Apparently, there's a good reason the regular 1040 is referred to as the "long" form -- it takes the average taxpayer more than a full day to prepare the form with three common schedules, according to an annual study of tax complexity.

Americans spent roughly 6.6 billion hours preparing their taxes this year, and more and more of them are using paid preparers, according to the National Taxpayers Union.

The overall number of paperwork hours generated by the tax laws actually declined in 2002-2003 -- most likely due to the fact that fewer people were filing tax returns, according to the NTU. However, the group says that that figure headed upward again in 2004-2005.

The group estimates that the increase in the tax law's complexity alone has added roughly 1 billion hours in annual paperwork over the last 10 years. For the sixth year in a row, the average American spent more than 24 hours to prepare the 1040 "long" form with Schedules A, B and D. This year, those long-form filers spent an average of 26 hours, 48 minutes -- an increase of 26 percent since 1995, but nearly two hours less than the average for 2003.

At 11 hours, 21 minutes, the 1040A, or "short" form, along with the common Schedule 1, takes nearly as long to prepare as the "long" form did just nine years ago, but 11 minutes less than it did in 2003, according to NTU.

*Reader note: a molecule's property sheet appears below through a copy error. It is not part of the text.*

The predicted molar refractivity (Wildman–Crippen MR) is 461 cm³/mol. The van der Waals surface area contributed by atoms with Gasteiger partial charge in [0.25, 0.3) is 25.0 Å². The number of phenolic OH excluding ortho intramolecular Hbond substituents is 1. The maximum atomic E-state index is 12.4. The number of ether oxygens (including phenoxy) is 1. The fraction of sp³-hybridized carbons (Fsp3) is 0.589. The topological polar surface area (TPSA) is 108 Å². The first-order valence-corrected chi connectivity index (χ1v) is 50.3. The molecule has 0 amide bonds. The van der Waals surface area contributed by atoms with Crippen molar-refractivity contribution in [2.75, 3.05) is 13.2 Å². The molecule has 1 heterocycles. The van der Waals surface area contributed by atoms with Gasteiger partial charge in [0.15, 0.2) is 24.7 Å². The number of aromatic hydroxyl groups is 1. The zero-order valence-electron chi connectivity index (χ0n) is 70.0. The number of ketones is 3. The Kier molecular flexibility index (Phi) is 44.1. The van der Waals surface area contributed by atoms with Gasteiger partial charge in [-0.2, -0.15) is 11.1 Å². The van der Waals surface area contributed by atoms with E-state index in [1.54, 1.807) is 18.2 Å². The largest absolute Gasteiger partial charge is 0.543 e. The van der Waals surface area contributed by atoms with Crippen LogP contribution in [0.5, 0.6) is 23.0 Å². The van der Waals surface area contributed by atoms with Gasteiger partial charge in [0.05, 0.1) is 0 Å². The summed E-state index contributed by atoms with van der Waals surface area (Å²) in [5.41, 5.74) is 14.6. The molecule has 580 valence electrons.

The basic form for the alternative minimum tax, which is expected to snare nearly 35 million taxpayers by 2010, is 55 lines long, with an estimated completion time of 3 hours, 53 minutes.

As of March 18, 61 percent of returns received by the Internal Revenue Service had a paid-preparer signature, according to the NTU, which reports that the number of taxpayers using paid professionals has grown by approximately 60 percent since 1980, and by nearly 30 percent since 1990.

Register or login for access to this item and much more

All Accounting Today content is archived after seven days.

Community members receive:
  • All recent and archived articles
  • Conference offers and updates
  • A full menu of enewsletter options
  • Web seminars, white papers, ebooks

Don't have an account? Register for Free Unlimited Access